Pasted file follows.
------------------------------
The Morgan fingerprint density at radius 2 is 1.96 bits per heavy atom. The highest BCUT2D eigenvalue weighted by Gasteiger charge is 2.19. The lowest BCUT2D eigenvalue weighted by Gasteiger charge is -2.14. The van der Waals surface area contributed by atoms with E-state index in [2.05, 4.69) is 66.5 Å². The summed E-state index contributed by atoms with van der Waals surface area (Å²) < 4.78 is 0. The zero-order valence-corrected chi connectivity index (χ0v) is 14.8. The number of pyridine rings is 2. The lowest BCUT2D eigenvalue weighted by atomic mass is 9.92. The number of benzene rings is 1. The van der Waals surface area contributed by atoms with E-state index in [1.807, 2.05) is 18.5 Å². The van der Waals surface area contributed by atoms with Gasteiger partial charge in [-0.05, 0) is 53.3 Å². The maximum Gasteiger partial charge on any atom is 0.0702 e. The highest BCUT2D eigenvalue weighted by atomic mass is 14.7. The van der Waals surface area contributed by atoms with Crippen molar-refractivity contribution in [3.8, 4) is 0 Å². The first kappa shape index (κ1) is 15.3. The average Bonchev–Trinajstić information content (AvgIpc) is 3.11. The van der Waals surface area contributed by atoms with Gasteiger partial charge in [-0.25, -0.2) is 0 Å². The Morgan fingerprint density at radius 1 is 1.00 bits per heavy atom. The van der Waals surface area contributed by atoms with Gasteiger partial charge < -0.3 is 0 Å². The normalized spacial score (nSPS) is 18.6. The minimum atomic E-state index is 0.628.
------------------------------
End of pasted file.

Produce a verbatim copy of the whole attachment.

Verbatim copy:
The Morgan fingerprint density at radius 2 is 1.96 bits per heavy atom. The highest BCUT2D eigenvalue weighted by Gasteiger charge is 2.19. The lowest BCUT2D eigenvalue weighted by Gasteiger charge is -2.14. The van der Waals surface area contributed by atoms with E-state index in [2.05, 4.69) is 66.5 Å². The summed E-state index contributed by atoms with van der Waals surface area (Å²) < 4.78 is 0. The zero-order valence-corrected chi connectivity index (χ0v) is 14.8. The number of pyridine rings is 2. The lowest BCUT2D eigenvalue weighted by atomic mass is 9.92. The number of benzene rings is 1. The van der Waals surface area contributed by atoms with E-state index in [1.807, 2.05) is 18.5 Å². The van der Waals surface area contributed by atoms with Gasteiger partial charge in [-0.05, 0) is 53.3 Å². The maximum Gasteiger partial charge on any atom is 0.0702 e. The highest BCUT2D eigenvalue weighted by atomic mass is 14.7. The van der Waals surface area contributed by atoms with Crippen molar-refractivity contribution in [3.8, 4) is 0 Å². The first kappa shape index (κ1) is 15.3. The average Bonchev–Trinajstić information content (AvgIpc) is 3.11. The van der Waals surface area contributed by atoms with Gasteiger partial charge in [-0.25, -0.2) is 0 Å². The Morgan fingerprint density at radius 1 is 1.00 bits per heavy atom. The van der Waals surface area contributed by atoms with Gasteiger partial charge < -0.3 is 0 Å². The normalized spacial score (nSPS) is 18.6. The minimum atomic E-state index is 0.628.